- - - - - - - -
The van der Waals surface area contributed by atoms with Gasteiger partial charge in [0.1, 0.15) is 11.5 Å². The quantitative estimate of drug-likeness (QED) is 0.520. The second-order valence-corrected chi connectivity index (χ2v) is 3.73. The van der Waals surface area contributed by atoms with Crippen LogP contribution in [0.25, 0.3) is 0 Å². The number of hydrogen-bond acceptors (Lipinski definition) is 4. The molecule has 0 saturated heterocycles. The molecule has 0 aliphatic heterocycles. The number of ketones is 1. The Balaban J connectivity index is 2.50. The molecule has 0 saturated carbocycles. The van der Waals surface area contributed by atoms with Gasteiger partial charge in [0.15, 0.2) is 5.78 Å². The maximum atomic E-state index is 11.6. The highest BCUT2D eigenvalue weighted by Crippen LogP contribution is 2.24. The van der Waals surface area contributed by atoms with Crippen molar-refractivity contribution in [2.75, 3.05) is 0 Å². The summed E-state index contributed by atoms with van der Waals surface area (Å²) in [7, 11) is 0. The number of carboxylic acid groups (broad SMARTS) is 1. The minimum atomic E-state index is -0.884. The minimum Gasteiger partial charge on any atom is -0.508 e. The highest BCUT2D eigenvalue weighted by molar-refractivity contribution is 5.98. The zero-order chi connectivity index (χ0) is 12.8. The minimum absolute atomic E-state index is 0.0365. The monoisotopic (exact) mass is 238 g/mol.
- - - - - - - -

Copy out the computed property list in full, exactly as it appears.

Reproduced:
The van der Waals surface area contributed by atoms with Gasteiger partial charge in [0.1, 0.15) is 11.5 Å². The quantitative estimate of drug-likeness (QED) is 0.520. The second-order valence-corrected chi connectivity index (χ2v) is 3.73. The van der Waals surface area contributed by atoms with Crippen LogP contribution in [0.25, 0.3) is 0 Å². The number of hydrogen-bond acceptors (Lipinski definition) is 4. The molecule has 0 saturated heterocycles. The molecule has 0 aliphatic heterocycles. The number of ketones is 1. The Balaban J connectivity index is 2.50. The molecule has 0 saturated carbocycles. The van der Waals surface area contributed by atoms with Gasteiger partial charge in [0.15, 0.2) is 5.78 Å². The maximum atomic E-state index is 11.6. The highest BCUT2D eigenvalue weighted by Crippen LogP contribution is 2.24. The van der Waals surface area contributed by atoms with Crippen molar-refractivity contribution in [2.75, 3.05) is 0 Å². The summed E-state index contributed by atoms with van der Waals surface area (Å²) in [7, 11) is 0. The number of carboxylic acid groups (broad SMARTS) is 1. The minimum atomic E-state index is -0.884. The minimum Gasteiger partial charge on any atom is -0.508 e. The highest BCUT2D eigenvalue weighted by molar-refractivity contribution is 5.98. The zero-order chi connectivity index (χ0) is 12.8. The minimum absolute atomic E-state index is 0.0365. The monoisotopic (exact) mass is 238 g/mol.